The Population Threat

  • Mohammed Akacem
  • Dennis Dixon Miller
  • John Leonard Faulkner


Most MENA nations suffer from a population growth rate that is higher than most of the rest of the world. The region has the largest percentage of unemployed youth than anywhere in the world. The high rate of unemployment among the youth led to dissatisfaction that was a contributor to the Arab Spring and the resulting political upheavals that led to the toppling of governments in three countries, Libya, Tunisia, and Egypt.

Limited arable land and water result in MENA’s dependence on food imports. Reliance on oil exports to pay for food imports is risky. Thus, MENA has an incentive to push for policies to diversify the region’s economies. Achieving such a goal is not possible without first improving the institutional environment with the rule of law and the protection of human and property rights. Without this, MENA is not likely to attract foreign direct investment that could help to absorb a segment of the large unemployed youth.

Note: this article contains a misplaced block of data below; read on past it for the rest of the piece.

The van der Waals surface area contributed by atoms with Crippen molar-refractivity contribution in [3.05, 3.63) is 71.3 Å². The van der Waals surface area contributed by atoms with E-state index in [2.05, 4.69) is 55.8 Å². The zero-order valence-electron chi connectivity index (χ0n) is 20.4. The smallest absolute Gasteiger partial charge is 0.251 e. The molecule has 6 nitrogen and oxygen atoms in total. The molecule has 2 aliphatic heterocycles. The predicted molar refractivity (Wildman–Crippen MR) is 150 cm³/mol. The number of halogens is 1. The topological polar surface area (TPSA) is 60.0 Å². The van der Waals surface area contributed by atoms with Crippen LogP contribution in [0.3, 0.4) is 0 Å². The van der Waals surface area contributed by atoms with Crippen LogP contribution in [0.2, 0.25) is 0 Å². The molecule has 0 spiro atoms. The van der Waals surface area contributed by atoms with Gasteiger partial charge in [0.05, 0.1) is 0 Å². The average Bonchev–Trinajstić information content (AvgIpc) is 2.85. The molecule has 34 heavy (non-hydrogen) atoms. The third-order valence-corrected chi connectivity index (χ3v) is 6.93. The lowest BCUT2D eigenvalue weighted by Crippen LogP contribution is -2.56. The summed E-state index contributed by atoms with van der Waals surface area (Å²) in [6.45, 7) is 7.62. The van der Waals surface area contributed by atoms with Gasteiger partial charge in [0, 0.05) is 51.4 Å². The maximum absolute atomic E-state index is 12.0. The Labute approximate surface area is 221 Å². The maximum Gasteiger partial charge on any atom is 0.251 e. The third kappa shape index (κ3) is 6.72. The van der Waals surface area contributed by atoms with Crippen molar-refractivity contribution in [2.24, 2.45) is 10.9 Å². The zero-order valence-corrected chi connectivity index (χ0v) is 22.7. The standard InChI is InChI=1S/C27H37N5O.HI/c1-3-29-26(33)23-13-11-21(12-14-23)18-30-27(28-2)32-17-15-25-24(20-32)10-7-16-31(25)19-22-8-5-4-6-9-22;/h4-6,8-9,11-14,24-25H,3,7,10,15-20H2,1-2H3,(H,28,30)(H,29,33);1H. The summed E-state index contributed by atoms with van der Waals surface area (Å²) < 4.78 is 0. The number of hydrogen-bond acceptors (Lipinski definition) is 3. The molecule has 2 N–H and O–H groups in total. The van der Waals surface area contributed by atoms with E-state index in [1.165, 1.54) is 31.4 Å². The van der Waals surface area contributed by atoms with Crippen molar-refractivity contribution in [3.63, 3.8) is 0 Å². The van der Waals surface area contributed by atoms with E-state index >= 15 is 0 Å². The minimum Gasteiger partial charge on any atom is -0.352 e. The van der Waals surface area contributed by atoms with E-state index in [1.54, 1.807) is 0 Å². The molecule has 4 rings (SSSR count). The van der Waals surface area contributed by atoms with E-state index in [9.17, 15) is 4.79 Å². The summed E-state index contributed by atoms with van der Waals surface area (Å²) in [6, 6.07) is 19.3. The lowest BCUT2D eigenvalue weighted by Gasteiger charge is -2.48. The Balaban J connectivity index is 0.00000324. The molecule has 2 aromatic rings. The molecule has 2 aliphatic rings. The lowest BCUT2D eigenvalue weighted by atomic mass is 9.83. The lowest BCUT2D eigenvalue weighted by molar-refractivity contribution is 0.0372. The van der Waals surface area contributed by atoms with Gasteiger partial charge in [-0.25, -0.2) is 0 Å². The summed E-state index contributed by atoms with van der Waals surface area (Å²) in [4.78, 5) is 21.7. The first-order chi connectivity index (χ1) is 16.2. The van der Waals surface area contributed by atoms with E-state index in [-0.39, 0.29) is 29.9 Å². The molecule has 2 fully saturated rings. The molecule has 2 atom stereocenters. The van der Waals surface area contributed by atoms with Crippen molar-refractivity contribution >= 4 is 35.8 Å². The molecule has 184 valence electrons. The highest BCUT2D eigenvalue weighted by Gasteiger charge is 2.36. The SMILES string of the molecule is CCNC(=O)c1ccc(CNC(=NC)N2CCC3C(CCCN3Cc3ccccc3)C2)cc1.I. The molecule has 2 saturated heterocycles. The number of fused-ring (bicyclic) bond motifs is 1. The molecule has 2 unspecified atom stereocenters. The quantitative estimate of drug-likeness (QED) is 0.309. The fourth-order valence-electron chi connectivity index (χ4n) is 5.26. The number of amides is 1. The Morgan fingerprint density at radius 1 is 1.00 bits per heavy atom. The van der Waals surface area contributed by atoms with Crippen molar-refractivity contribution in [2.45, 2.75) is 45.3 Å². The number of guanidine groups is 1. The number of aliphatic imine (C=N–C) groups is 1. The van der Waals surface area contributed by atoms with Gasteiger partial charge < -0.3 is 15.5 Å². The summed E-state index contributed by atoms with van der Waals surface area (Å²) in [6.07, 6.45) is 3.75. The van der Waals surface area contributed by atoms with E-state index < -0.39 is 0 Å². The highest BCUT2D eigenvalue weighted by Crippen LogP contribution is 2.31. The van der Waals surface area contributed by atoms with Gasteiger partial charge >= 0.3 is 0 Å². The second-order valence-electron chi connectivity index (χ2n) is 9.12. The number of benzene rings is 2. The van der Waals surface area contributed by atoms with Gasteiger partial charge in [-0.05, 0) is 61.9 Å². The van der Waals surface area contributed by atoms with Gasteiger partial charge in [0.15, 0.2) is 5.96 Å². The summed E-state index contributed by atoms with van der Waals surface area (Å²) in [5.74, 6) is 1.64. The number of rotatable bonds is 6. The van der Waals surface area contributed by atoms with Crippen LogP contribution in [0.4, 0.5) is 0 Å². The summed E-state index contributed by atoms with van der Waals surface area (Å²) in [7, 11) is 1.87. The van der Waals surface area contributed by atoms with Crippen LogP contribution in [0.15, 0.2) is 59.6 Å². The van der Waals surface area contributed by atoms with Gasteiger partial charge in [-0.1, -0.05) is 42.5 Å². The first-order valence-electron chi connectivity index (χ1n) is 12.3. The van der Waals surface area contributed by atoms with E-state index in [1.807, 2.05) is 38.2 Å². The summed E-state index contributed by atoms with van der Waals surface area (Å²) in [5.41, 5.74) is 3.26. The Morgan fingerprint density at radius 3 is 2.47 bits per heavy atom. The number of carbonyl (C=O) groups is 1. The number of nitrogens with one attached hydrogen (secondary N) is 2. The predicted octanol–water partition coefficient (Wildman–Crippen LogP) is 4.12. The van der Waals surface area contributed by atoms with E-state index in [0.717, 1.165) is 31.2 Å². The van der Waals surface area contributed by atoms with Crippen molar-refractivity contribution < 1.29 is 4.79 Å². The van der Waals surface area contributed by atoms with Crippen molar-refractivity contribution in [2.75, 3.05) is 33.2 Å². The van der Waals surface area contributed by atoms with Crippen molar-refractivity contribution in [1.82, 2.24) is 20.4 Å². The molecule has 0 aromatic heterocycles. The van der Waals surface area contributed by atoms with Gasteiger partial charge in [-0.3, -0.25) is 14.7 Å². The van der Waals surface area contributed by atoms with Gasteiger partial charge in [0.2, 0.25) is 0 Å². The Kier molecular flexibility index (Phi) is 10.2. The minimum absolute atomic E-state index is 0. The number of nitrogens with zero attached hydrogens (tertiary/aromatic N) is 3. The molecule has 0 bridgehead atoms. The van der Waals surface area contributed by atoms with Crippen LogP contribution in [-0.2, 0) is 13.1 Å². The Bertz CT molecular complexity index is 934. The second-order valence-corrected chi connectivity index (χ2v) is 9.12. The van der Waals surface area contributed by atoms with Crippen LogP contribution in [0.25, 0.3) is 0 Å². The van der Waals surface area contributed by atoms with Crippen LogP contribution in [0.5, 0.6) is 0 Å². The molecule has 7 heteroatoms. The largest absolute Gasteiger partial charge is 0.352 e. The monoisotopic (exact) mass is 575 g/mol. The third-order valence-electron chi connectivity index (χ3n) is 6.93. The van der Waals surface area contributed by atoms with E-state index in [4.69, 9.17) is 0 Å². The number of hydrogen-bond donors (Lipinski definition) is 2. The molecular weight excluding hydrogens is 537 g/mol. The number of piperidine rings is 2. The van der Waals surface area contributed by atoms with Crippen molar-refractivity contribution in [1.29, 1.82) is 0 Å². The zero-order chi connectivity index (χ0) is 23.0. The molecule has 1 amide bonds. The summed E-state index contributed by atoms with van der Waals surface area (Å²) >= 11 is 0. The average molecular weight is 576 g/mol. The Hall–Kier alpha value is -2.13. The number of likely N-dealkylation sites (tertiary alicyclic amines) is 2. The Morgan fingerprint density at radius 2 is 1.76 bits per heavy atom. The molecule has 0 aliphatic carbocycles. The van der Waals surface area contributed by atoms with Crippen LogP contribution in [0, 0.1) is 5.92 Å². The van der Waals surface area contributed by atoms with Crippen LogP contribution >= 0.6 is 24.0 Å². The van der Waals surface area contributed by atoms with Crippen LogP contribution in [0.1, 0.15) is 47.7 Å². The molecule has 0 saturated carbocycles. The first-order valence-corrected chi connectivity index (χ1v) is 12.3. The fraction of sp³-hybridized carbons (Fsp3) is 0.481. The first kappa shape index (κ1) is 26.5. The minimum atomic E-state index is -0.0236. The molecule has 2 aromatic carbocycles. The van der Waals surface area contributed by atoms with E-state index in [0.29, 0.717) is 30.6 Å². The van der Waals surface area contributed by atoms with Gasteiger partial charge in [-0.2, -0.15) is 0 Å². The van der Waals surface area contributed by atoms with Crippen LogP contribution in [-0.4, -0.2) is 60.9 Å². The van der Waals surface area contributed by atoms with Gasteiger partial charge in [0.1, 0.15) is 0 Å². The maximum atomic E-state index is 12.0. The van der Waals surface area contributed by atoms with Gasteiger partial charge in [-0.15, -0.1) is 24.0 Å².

In summary, with a high population growth and limited water and arable land, foreign exchange is needed to import food. Since oil revenues cannot be relied upon, MENA’s economies need to diversify away from oil-export dependency and to attract foreign direct investment. Doing this requires welcoming business environments and better institutions. Such institutions and increased employment of women could help curb population growth.


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Copyright information

© Springer Nature Switzerland AG 2020

Authors and Affiliations

  • Mohammed Akacem
    • 1
  • Dennis Dixon Miller
    • 2
  • John Leonard Faulkner
    • 3
  1. 1.Department of Economics Campus Box 77Metropolitan State University of DenverDenverUSA
  2. 2.Baldwin Wallace UniversityBereaUSA
  3. 3.ArlingtonUSA

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